Q1 – lowest quintile of consumption distribution; Q5 – highest quintile of consumption distribution.

Association of food intake and equivalent income according to level of parental education

Stratification of the association between food intake and equivalent income by level of parental education again showed some significant associations (Table 4).

Table 4 Consumption frequencies of selected food items according to level of parental education and equivalent income

* Lower – low and medium level of parental education.

Low – 160 €–781 €; medium – 782 €–1034 €; high – 1035 €–3146 €.

Low – 182 €–1065 €; medium – 1066 €–1562 €; high – 1563 €–3146 €.

§ Cochran–Armitage trend test.

Q1 – lowest quintile of consumption distribution; Q5 – highest quintile of consumption distribution.

While in the group of lower parental education the percentage of children with low intake of fresh fruit and cooked vegetables decreased with increasing equivalent income, no significant influence of equivalent income could be assessed in children of higher educated parents.

Irrespective of parental education, positive relationships emerged between equivalent income and intake of cream and olive oil, while the association with intake of canned vegetables or fruit, and margarine was negative. Each of these associations was similarly strong in both education groups, except for margarine, where the influence of income seemed to be substantially stronger in children of highly educated parents.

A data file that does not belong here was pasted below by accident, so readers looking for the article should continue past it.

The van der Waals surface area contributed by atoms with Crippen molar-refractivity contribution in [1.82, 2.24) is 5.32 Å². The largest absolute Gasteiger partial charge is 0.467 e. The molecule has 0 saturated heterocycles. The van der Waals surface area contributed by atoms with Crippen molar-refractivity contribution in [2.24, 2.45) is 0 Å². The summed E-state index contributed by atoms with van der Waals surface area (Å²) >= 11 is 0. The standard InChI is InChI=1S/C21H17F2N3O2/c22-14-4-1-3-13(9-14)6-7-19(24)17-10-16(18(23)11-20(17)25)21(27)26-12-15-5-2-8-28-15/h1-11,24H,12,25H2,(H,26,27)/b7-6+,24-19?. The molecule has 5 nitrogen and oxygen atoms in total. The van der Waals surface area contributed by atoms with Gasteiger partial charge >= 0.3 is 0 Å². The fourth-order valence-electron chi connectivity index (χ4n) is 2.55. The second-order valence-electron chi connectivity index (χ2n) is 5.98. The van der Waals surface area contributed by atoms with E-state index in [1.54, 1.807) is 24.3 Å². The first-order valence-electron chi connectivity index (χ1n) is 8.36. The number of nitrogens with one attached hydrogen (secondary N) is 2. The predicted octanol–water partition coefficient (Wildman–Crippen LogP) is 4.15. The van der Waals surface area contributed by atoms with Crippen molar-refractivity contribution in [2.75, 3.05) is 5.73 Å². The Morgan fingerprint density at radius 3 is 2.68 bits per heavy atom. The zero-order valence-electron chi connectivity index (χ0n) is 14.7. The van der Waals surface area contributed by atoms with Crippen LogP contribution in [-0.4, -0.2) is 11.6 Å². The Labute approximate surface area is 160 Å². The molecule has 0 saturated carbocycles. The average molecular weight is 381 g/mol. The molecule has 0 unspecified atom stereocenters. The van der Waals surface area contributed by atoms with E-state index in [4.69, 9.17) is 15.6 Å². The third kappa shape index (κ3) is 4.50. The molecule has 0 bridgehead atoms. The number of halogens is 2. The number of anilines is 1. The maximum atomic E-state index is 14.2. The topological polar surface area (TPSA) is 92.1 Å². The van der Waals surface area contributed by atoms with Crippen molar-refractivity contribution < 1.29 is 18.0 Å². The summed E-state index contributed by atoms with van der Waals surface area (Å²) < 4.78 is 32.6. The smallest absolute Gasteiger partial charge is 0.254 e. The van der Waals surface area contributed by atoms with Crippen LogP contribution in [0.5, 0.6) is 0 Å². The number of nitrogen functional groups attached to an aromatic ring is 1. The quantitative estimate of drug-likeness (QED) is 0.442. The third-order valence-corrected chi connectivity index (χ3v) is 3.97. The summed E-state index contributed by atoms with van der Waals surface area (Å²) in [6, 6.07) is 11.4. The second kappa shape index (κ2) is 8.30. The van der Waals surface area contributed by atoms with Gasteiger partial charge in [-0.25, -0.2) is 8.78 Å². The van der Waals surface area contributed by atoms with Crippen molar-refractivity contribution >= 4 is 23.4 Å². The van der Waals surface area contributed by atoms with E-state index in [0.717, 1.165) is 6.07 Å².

Some significant income differences in food intake were restricted to children with high parental education. In terms of low butter intake, a linear trend was shown to decrease with increasing equivalent income, whereas for the intake of sunflower oil an inverse association could be demonstrated. Moreover, children from the low-income group tended to consume more mayonnaise and processed salad dressing than did children in the high-income group.